Support independent, student-run journalism.

Your support helps give staff members from all backgrounds the opportunity to conduct meaningful reporting on important issues at Stanford. All contributions are tax-deductible.

Bruins bring 3rd loss of season to women’s hoops

By

Maples was rocking after a heat-check 3-pointer from junior guard Kiana Williams late in the third quarter provided No. 6 Stanford women’s basketball (20-3, 9-2 Pac-12) its first lead in 15 minutes. Before the ensuing Bruins’ timeout, the junior guard was 8-of-12 from the field, but finished on a 1-for-10 skid as it all collapsed in what would become Stanford’s second loss in conference play. 

Michaela Onyenwere and Japreece Dean connected on back-to-back layups for the Bruins. Meanwhile, the Cardinal were held scoreless and turned the ball over five times, including an opportunity to cut the deficit to one on the last possession. The shot clock violation and lackadaisical defense allowed Chantel Horvat a cakewalk under the rim, and the home side was chasing five. 

Stanford was never able to cut the deficit below four for the remainder of the contest. For just the second time this century, No. 10 UCLA (20-2, 9-2 Pac-12) left Maples Pavilion with a victory, having taken care of the Cardinal 79-69. 

“We just didn’t lock down defensively like when we needed to,” said Stanford head coach Tara VanDerveer. “Ended the third quarter giving them a layup. You know, people just stopped playing. I don’t know, that was really disappointing.”

The weaknesses exposed throughout the season were on display on Friday night. The lack of depth, specifically in terms of upperclassmen presence, an inability to match up with the opponent’s best option and turnovers all contributed to a demoralizing home defeat. Of the seven scoring Stanford players, five were freshmen or sophomores. 

“UCLA is an excellent team,” VanDerveer said. “They took it to us.”

Onyenwere, who had 29 points, was just the latest offensive threat  to find success against the Cardinal defense. Already on that list were Sabrina Ionescu’s 37, Destiny Slocum’s 26, Jaylyn Sherrod’s 21, Chanelle Molina’s 27 and Charli Collier’s 20. Stanford had been lucky that just two of those performances, at Texas and at Oregon, turned into losses, but UCLA handed the home side its first Maples Pavilion defeat in demoralizing fashion.

The Bruins star shot 3-of-5 from beyond the arc, 6-of-8 at the line and hauled in 10 rebounds.

“She’s kind of a ‘tweener,” VanDerveer said in regards to Onyenwere’s impressive versatility. “She’s a post player, but she can shoot a three. She’s very athletic … She’s an all-Pac-12 player.”

Reflected by the way in which Stanford’s points were largely dispersed among its younger players, just 36.5% of Stanford’s minutes were played by juniors or seniors. More than half belonged to Williams alone. 

“They have juniors and seniors that are playing well for them,” VanDerveer said. “That’s what it takes in this league to be good.”

Stanford shot 5-for-6 from deep in the first quarter yet finished the game 8-of-23. On the other side, UCLA was able to overcome its own 3-for-18 3-point woes. 

The full-court press from UCLA gave Stanford fits, which began to show in the second quarter as the Cardinal were limited to 2-of-12 from the floor until a last-second 3-pointer from sophomore guard Lacie Hull .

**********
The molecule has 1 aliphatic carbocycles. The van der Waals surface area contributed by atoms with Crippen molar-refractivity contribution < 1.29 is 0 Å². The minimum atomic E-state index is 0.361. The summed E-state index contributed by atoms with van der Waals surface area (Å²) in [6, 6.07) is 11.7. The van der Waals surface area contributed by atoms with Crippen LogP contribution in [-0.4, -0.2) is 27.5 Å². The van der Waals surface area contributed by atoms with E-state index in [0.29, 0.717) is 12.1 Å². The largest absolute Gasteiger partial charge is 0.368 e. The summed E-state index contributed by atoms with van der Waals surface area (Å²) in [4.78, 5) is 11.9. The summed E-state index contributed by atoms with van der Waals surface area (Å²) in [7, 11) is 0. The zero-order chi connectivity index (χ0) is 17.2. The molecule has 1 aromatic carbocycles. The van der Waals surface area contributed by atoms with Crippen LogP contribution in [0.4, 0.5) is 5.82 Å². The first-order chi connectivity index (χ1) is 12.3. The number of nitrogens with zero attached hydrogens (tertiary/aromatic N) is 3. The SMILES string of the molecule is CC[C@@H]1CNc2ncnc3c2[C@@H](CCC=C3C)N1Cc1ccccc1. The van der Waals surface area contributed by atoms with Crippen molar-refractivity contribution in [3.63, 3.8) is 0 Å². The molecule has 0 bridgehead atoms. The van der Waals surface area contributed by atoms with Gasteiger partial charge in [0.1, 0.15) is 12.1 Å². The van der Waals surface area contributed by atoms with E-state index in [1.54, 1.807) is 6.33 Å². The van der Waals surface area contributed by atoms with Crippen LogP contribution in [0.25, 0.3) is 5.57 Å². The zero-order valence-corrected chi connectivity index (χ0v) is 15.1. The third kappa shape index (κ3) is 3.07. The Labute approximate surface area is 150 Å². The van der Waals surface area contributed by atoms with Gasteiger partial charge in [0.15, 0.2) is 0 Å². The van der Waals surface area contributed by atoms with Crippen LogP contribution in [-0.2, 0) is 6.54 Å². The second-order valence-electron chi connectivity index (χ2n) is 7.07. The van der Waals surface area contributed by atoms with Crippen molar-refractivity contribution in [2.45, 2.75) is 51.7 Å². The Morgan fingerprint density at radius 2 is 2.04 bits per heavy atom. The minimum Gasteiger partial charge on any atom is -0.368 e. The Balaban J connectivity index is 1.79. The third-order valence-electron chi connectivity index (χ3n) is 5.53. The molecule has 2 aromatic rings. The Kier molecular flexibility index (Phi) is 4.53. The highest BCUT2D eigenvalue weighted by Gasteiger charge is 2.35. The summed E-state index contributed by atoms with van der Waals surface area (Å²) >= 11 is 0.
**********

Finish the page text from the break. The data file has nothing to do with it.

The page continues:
Down five at halftime, Stanford came out of the locker room in a 2-3 zone. As Stanford became comfortable running the zone, it held UCLA scoreless over four minutes on 0-of-5 shooting.

VanDeveer continued to experiment with a small lineup of Williams, freshman guard Hannah Jump, freshman forward Fran Belibi and sophomore guard Lexie Hull and sister Lacie. At the moment, Stanford has just four healthy forwards, so during pregame warmups, junior guard Estella Moschkau worked with the group.

“We had to mix it up on them,” VanDerveer said. “We went small and it was helpful, we went in the zone and it was helpful. We’re down five going into the fourth quarter, and we just couldn’t get over that hump again.”

In the fourth quarter, with the game theoretically in reach, the offense deteriorated for a 1-of-11 stretch. Freshman forward Ashten Prechtel finished 0-for-6 from beyond the arc and 5-of-17 overall, though she did add 12 rebounds. Lexie was 2-of-8 from the field and senior forward Nadia Fingall was scoreless on three shots. Only Lacie’s 3-of-4 from distance for 12 points and six rebounds drew praise from her coach. 

For the first time since injuring her right leg against Oregon State, freshman guard Haley Jones was seen on the bench, alongside injured senior guard DiJonai Carrington and junior forward Maya Dodson. Of the three, VanDerveer said Dodson was the closest to a return. 

UCLA, which leads the conference in free throw attempts, tacked on 24 at a 75% clip on Friday. Stanford, on the other hand, shot 9-of-16 from the charity stripe. The Bruins held a 12-point margin in points off turnovers and won the game by a 10-point margin.

The Cardinal donned warm-up shirts with eight and 24 on the front and, on the back, the names of all nine victims of the tragic accident that recently claimed the life of NBA legend, Kobe Bryant. The Cardinal home game occurred in the shadow of the horrific news.

“UCLA got blasted by Arizona and they came back with a big win,” VanDerveer said. “We’re gonna need to come back against USC and play really well against them.”

Tip-off is set for Sunday at 12 p.m. PT against the Trojans.

Contact Daniel Martinez-Krams at danielmk ‘at’ stanford.edu.

Daniel Martinez-Krams '22 is a staff writer in the sports section covering football, women's soccer, women's basketball and baseball. He is originally from Berkeley, California. Contact him at danielmk ‘at’ stanford.edu.